Come on guys! If you’re still on Windows, particularly after the latest “critical” update, you’ve just lost all credibility and won’t be taken serious in any discussion … EVER AGAIN!
But the insanely intrusive app I’m talking about isn’t a piece of ransomware. It’s Microsoft’s new Chromium Edge browser, which the company is now force-feeding users via an automatic update to Windows.
Seriously, when I restarted my Windows 10 desktop this week, an app I’d never asked for:
- Immediately launched itself
- Tried to convince me to migrate away from Chrome, giving me no discernible way to click away or say no
- Pinned itself to my desktop and taskbar
- Ignored my previous browser preference by asking me — the next time I launched a website — whether I was sure I wanted to use Chrome instead of Microsoft’s oh-so-humble recommendation.
This is followed by countless Twitter messages complaining about Microsoft’s criminal tactics. They obviously even resupport Win 7 and 8 again, by sending the Edge browser to those machines as well.
People this is Fascism 101!
Oh, and did you read it as well? You can’t remove Chromium Edge anymore? And since when is a updating a web browser “critical” in any way, shape or form? Honest now, we have two browser families, one (Chrome, Chromium, Edge n stuff) is for reactionary fascist assholes, and the other (Mozilla Firefox et al…) is for freedom-loving nice and clever people.
Up to now the choice was yours though. If you happen to be on Windows, this last free choice was just stolen from you and you’ve turned from a self-determined citizen of a democratic country into a remote controlled and observed subject of a corporatocracy! 😮
Of course there are many. I’m slowly getting tired of telling you about Linux … but it obviously needs to be. I mean, how stubbornly pigheaded must one be to still keep on going with Microsoft and Linux?
Did I mention that, as of this update, you can’t uninstall Edge anymore?
It all immediately made me think: what would the antitrust enforcers of the ‘90s, who punished Microsoft for bundling Internet Explorer with Windows, think about this modern abuse of Microsoft’s platform?
But mostly, I’m surprised Microsoft would shoot itself in the foot by stooping so low, using tactics I’ve only ever seen from purveyors of adware, spyware, and ransomware. I installed this copy of Windows with a disk I purchased, by the way. Maybe I’m old-fashioned, but I like to think I still own my desktop and get to decide what I put there.
That’s especially true of owners of Windows 7 and Windows 8, I imagine, who are also receiving unwanted gift copies of the new Edge right now:
And I’m not surprised that some angry Windows users are already railing against the fact that this came as part of a forced Windows update, which Microsoft has already had a damn hard time justifying without invading people’s desktops as well. It’s going to be harder to buy the argument that forced updates are necessary for security when they’re pulling double-duty as an intrusive marketing tool.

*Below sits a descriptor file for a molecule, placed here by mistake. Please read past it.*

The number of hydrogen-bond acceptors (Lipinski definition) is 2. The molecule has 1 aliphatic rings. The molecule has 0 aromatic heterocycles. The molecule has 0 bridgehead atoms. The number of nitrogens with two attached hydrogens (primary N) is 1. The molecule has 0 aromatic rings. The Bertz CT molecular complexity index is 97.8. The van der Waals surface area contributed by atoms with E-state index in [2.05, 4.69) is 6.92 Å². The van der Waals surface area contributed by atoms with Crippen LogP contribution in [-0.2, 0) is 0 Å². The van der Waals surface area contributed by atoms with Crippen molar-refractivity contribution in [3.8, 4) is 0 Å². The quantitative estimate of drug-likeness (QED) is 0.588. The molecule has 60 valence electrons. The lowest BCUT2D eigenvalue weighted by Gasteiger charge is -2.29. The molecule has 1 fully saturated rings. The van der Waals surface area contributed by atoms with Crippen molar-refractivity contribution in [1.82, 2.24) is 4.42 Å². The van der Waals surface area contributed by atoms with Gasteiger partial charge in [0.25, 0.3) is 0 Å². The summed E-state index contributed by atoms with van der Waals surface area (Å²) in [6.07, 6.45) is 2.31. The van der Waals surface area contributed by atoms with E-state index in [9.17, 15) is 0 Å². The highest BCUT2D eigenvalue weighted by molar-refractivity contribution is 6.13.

Heck, we can’t even get Americans to wear life-saving masks in public right now.
Microsoft isn’t trying to hide most of this, by the way: it lays out the so-called “First Run Experience” in this update changelog. So I figured I’d see if the company might say more. Here is a list of questions I sent Microsoft, which the company declined to substantively answer on the record or on background:
- What was the goal and reasoning here?
- Why does Microsoft feel that this is appropriate?
- Was it a success, and if so, by what metric?
- What does Microsoft’s telemetry show users are doing in response to being confronted with Edge pins, desktop icons, auto-launch, and reset default apps?
- Would Microsoft do this again?
- Will Microsoft stop this now, and/or change anything about this update?
- What is Microsoft’s philosophy on dark pattern software design?
The only justifications the company could provide me are that, technically, the new Edge is replacing the old Edge that already comes with Windows 10; Microsoft wants you to use the best, most secure version of its browser; and you can still say no — though in this case, a “no” involves force-closing Edge, reaffirming your default browser choice, and having to spend a minute deleting unwanted junk on your desktop.
Here’s one more question: Microsoft, do you think this behavior makes Windows users actually want to try Edge?
Because if I’m being honest, after the initial shock wore off, I found Edge easy enough to ignore. The experience mostly just left a bad taste in my mouth.
Before, I had actually been interested in this new Chromium-based version of Edge! I had been planning to check it out. I’ve been toying with Firefox and Opera for weeks now, considering a potential migration away from Chrome.
Now — as a user, not a journalist — I can’t help but feel like I should ignore Edge on principle. And if there’s a sizable fraction of users who feel the same, somebody inside Microsoft is facepalming hard right about now.
Guys, frens, bishes, aholes, must I really give you the link? Again? The one, little small link that guarantees you a life in freedom? The one I posted a gazillion times already? Oké, here we go … again:
Got it now? This is where you klik when you also have problems tying your shoelaces. This is for abso n00bs! And it’s oh-so-good!
Any more questions? Feel free to ask. Do it here, in this blog if you don’t dare showing your n00bness in the official forums. Here we are among a tiny group of Linux housewives and helpful men.